Roosevelt the Reformer: Theodore Roosevelt as Civil Service Commissioner, 1889-1895

By Richard D. White Jr. | Go to book overview

Introduction

"AT TIMES I FEEL an almost Greek horror of extremes," Theodore Roosevelt once confessed to an English friend. Roosevelt could not decide whether he was a conservative radical or a radical conservative. 1 The twenty-sixth president of the United States was a complex, often contradictory, and almost always controversial man. Revealing stark contrasts, Roosevelt seemed at times altruistic, idealistic, and driven by a high-minded progressive desire to improve the fate of mankind. He demonstrated boundless energy, moral intensity, and in many ways perpetual adolescence. Often he could be quite childlike, a friend once remarking that one had to remember that Theodore's age was "about six." In the blink of an eye, however, Roosevelt could be politically ruthless, blindly ambitious, xenophobic, and to some, even racist. There are no lukewarm descriptions of Roosevelt. His supporters adored him as a champion of reform, while his enemies branded him either a traitor to progressivism or a traitor to conservatism. Henry Adams, one of the more discerning chroniclers of his time, quipped that Theodore possessed "the quality that medieval theology assigned to God—he was pure act."2

As the memory of Roosevelt fades over time, leaving mostly a toothsome and bespectacled caricature of the man, history has a more dif¤cult time grasping Roosevelt's life and career. Roosevelt's interests were many and varied. He held strong views on almost every conceivable subject, including international relations, national defense, immigration, conservation of the wilderness, bird collecting, marriage and chil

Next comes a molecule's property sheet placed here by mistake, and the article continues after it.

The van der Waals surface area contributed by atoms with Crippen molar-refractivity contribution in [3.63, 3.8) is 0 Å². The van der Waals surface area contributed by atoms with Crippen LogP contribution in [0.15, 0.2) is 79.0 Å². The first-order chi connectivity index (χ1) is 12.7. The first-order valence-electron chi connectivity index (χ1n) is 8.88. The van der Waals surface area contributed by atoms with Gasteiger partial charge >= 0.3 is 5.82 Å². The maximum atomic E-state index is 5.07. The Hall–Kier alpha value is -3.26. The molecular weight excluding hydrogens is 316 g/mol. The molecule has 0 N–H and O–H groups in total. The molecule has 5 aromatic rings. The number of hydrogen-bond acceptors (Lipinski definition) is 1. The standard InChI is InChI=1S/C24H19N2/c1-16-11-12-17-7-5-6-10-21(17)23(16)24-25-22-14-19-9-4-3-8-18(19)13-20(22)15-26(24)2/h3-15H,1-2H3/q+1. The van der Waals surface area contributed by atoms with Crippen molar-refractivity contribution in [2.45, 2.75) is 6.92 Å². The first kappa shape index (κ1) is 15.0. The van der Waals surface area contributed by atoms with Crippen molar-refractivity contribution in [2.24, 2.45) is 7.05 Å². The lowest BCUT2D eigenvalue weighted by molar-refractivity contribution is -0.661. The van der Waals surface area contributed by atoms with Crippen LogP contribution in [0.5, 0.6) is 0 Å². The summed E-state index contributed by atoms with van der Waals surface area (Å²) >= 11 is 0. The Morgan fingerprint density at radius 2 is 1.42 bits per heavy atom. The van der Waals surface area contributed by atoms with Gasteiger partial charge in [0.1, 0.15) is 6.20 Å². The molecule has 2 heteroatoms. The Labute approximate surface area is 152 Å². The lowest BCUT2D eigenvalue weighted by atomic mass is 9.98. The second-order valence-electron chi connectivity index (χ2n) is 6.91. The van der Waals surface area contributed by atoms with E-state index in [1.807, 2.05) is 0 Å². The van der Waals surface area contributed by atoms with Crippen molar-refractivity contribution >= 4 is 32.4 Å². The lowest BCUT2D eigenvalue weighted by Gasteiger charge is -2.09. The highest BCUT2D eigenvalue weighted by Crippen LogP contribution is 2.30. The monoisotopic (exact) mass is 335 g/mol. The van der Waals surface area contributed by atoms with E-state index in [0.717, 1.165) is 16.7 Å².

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Roosevelt the Reformer: Theodore Roosevelt as Civil Service Commissioner, 1889-1895
Table of contents

Table of contents

  • Title Page iii
  • Contents vii
  • Roosevelt the Reformer ix
  • Introduction 1
  • 1: 1889 Arriving in Washington 7
  • 2: 1890 Attacked from All Quarters 35
  • 3: 1891 Building Valuable Friendships 54
  • 4: 1892 Making Progress in Civil Service Reform 79
  • 5: 1893 Reappointment by the Democrats 97
  • 6: 1894 Building the Merit System 119
  • 7: 1895 Returning to New York 141
  • 8: 1901 Continuing Reform as President 160
  • Epilogue - 1916 Rapprochement 184
  • Appendix 189
  • Notes on Sources 203
  • Notes 207
  • Bibliography 241
  • Acknowledgments 253
  • Index 255
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